A conversation with great doctors

 

Figure1

We stand on the shoulders of giants, but it can be an uncomfortable perch.

“This will help your cough,” I said firmly, summoning up all the authority of our ancient profession, of our eternal battle against superstition and ignorance, of titans like Harvey and Lister and Semmelweiss and Pasteur, and of the sacrifices they made often in the face of persecution and ridicule.

“Simple linctus 10 mL qid,” I wrote, and the ghosts of the titans shrank back in disgust. Lister made a retching noise, and Semmelweiss gave me the fingers.

But what can I do, I asked. There is a long cultural tradition of prescribing bottles. The placebo effect may be significant; it’s a gesture of concern, that I’m taking the problem seriously—and it’s safe: “first do no harm” and all.

The ghost of Galileo appeared, waving his bloody thumbs at me. “Look at these bad boys,” he said bitterly. “The fucking pope did that to me, and I endured all this torment for what?”

“Some bastards even tried to poison me,” chipped in Galen. “And for you to prescribe sugar flavoured water is spurious and deceitful. A Cochrane review of the use of antitussives in patients with acute cough showed no clear benefit for duration of cough.”1

“That’s pretty rich,” I said, “coming from someone whose anatomical knowledge was gained from dissecting monkeys.”

“That’s true, monkey boy,” said Vesalius. “You proposed that that the interventricular septum was permeable; set the science of anatomy back a thousand years.”

“Hey,” said Galen, “they wouldn’t let me use gladiators; I tried it once and then there was all this ‘I am Spartacus!’ shit.”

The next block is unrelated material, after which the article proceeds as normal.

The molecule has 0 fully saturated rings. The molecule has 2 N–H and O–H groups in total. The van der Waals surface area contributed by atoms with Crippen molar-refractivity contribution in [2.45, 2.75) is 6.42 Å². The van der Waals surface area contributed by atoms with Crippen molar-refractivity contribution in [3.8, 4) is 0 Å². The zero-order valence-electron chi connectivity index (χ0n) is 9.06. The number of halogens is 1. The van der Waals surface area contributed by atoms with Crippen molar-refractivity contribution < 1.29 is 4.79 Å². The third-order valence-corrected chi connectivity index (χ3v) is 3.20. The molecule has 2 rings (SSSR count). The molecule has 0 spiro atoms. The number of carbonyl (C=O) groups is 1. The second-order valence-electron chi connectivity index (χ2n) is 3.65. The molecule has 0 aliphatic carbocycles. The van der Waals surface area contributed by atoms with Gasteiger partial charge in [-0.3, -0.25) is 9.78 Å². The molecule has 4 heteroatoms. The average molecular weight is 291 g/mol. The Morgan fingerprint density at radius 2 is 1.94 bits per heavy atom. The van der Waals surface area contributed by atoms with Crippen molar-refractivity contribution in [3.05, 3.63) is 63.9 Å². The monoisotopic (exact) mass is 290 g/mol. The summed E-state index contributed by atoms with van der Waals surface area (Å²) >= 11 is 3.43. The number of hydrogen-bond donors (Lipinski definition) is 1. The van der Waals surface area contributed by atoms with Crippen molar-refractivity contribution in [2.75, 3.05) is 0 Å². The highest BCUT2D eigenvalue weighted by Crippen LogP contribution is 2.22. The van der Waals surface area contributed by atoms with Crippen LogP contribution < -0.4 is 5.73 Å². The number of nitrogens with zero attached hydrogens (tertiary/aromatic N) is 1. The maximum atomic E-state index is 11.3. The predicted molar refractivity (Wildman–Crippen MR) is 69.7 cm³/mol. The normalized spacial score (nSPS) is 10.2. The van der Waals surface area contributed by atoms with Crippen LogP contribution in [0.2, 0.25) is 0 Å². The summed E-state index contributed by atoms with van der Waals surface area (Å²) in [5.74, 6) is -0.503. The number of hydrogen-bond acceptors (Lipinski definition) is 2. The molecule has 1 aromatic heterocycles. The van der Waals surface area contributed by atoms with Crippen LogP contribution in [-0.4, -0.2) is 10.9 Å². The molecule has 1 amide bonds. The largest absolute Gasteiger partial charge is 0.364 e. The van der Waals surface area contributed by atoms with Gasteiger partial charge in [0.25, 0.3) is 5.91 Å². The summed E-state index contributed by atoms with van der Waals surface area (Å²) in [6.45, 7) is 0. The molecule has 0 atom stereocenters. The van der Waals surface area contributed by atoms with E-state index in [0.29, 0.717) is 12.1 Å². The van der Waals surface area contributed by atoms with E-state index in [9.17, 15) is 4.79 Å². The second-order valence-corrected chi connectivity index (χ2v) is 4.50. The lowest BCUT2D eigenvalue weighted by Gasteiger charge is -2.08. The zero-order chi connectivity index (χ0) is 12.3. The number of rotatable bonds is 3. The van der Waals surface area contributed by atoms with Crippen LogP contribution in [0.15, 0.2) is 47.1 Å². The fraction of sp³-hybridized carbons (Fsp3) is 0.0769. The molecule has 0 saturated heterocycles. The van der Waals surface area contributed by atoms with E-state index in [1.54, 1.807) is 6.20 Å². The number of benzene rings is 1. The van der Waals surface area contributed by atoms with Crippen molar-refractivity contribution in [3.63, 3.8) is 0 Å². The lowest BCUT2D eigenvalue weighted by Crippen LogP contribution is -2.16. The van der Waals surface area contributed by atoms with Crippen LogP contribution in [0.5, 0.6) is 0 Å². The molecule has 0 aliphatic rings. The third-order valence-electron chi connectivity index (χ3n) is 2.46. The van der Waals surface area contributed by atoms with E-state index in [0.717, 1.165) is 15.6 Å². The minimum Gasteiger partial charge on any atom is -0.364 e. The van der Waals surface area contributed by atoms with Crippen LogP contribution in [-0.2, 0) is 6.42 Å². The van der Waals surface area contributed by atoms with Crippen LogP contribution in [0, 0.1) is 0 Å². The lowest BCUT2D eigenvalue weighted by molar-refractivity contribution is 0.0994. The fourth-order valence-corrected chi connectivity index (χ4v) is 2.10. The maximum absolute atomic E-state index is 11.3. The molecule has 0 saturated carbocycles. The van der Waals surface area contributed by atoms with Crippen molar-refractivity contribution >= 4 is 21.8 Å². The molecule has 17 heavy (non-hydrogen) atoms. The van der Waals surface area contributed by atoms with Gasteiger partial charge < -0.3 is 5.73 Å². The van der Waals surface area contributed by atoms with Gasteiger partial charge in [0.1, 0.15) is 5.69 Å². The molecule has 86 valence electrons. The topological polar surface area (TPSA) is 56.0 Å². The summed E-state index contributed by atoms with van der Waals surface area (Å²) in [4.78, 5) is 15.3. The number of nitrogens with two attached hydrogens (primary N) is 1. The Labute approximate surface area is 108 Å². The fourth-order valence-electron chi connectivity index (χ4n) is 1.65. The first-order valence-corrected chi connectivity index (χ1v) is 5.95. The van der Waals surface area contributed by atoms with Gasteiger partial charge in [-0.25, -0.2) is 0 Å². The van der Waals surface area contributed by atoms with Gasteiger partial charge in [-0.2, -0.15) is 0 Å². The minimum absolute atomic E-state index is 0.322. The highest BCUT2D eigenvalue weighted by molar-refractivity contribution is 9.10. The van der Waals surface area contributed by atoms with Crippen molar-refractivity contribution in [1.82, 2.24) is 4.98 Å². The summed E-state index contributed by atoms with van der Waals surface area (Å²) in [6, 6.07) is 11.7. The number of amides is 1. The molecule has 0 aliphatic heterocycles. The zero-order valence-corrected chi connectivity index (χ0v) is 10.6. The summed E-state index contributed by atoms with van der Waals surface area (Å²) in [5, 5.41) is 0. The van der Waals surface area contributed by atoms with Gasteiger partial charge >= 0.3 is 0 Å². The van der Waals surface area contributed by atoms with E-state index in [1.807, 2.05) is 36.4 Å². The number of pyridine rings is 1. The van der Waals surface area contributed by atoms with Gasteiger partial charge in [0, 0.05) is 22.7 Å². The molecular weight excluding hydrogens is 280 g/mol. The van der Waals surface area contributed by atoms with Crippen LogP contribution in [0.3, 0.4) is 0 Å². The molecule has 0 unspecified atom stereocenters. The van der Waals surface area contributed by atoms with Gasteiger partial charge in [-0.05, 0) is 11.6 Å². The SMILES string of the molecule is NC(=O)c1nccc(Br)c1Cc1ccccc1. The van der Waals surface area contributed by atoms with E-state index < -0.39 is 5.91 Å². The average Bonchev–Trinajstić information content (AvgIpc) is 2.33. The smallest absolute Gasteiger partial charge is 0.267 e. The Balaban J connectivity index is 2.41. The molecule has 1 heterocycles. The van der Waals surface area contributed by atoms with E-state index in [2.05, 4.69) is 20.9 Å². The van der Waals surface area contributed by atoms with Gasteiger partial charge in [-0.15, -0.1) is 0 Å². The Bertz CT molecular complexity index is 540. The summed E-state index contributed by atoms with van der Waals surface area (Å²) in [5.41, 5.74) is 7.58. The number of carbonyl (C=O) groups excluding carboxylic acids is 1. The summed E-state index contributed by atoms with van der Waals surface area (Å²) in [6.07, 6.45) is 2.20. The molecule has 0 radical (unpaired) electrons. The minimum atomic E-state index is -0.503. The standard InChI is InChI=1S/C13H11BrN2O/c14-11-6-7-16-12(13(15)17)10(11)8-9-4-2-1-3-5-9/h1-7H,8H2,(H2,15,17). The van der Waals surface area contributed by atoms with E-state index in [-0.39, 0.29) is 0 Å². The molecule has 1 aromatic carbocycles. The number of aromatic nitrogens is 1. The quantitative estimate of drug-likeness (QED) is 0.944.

By now I was feeling like a Fox News anchor, and getting sick of all this, like, science. Climate change denial, creationism: at last I understood the attraction, the simplicity of it all. Science is just too conflicting and confusing; fantasy is safer.

“Confusion is not an ignoble state, lad,” said kindly old Bones McCoy, “Sometimes there’s no right thing to do, just the least wrong thing; that’s real medicine for you.”

“Remember,” said Van Helsing, “a firm stab, through the heart.”

“Surely you can’t be serious,” I protested.

“I am serious,” said Rumack, “And don’t call me Shirley.”

Advertisements

Leave a Reply

Fill in your details below or click an icon to log in:

WordPress.com Logo

You are commenting using your WordPress.com account. Log Out / Change )

Twitter picture

You are commenting using your Twitter account. Log Out / Change )

Facebook photo

You are commenting using your Facebook account. Log Out / Change )

Google+ photo

You are commenting using your Google+ account. Log Out / Change )

Connecting to %s